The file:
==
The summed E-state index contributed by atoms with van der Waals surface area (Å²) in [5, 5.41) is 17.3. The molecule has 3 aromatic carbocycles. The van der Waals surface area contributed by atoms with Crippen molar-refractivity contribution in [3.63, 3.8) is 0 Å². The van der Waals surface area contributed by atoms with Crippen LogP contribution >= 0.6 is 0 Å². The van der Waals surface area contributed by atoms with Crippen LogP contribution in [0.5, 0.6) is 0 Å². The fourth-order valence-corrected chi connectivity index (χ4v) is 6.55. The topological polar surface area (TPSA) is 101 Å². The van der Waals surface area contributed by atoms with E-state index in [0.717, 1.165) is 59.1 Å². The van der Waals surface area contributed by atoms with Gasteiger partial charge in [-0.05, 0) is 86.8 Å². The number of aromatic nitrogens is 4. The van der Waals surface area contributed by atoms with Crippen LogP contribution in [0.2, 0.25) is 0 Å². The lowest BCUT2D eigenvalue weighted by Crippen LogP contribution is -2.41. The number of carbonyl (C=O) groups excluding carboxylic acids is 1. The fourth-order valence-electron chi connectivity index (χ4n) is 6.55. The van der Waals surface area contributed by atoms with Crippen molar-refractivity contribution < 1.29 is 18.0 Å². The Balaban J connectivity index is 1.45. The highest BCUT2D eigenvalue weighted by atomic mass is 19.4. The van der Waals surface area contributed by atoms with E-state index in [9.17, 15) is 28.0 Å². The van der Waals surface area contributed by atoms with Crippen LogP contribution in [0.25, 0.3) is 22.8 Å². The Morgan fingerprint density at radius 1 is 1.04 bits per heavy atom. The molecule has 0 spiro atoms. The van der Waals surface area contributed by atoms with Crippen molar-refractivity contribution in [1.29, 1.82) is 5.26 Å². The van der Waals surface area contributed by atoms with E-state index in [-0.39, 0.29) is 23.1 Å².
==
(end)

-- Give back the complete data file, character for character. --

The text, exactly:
The summed E-state index contributed by atoms with van der Waals surface area (Å²) in [5, 5.41) is 17.3. The molecule has 3 aromatic carbocycles. The van der Waals surface area contributed by atoms with Crippen molar-refractivity contribution in [3.63, 3.8) is 0 Å². The van der Waals surface area contributed by atoms with Crippen LogP contribution >= 0.6 is 0 Å². The van der Waals surface area contributed by atoms with Crippen LogP contribution in [0.5, 0.6) is 0 Å². The fourth-order valence-corrected chi connectivity index (χ4v) is 6.55. The topological polar surface area (TPSA) is 101 Å². The van der Waals surface area contributed by atoms with E-state index in [0.717, 1.165) is 59.1 Å². The van der Waals surface area contributed by atoms with Gasteiger partial charge in [-0.05, 0) is 86.8 Å². The number of aromatic nitrogens is 4. The van der Waals surface area contributed by atoms with Crippen LogP contribution in [0.2, 0.25) is 0 Å². The lowest BCUT2D eigenvalue weighted by Crippen LogP contribution is -2.41. The number of carbonyl (C=O) groups excluding carboxylic acids is 1. The fourth-order valence-electron chi connectivity index (χ4n) is 6.55. The van der Waals surface area contributed by atoms with Crippen molar-refractivity contribution < 1.29 is 18.0 Å². The Balaban J connectivity index is 1.45. The highest BCUT2D eigenvalue weighted by atomic mass is 19.4. The van der Waals surface area contributed by atoms with E-state index in [9.17, 15) is 28.0 Å². The van der Waals surface area contributed by atoms with Crippen LogP contribution in [0.25, 0.3) is 22.8 Å². The Morgan fingerprint density at radius 1 is 1.04 bits per heavy atom. The molecule has 0 spiro atoms. The van der Waals surface area contributed by atoms with Crippen molar-refractivity contribution in [1.29, 1.82) is 5.26 Å². The van der Waals surface area contributed by atoms with E-state index in [-0.39, 0.29) is 23.1 Å².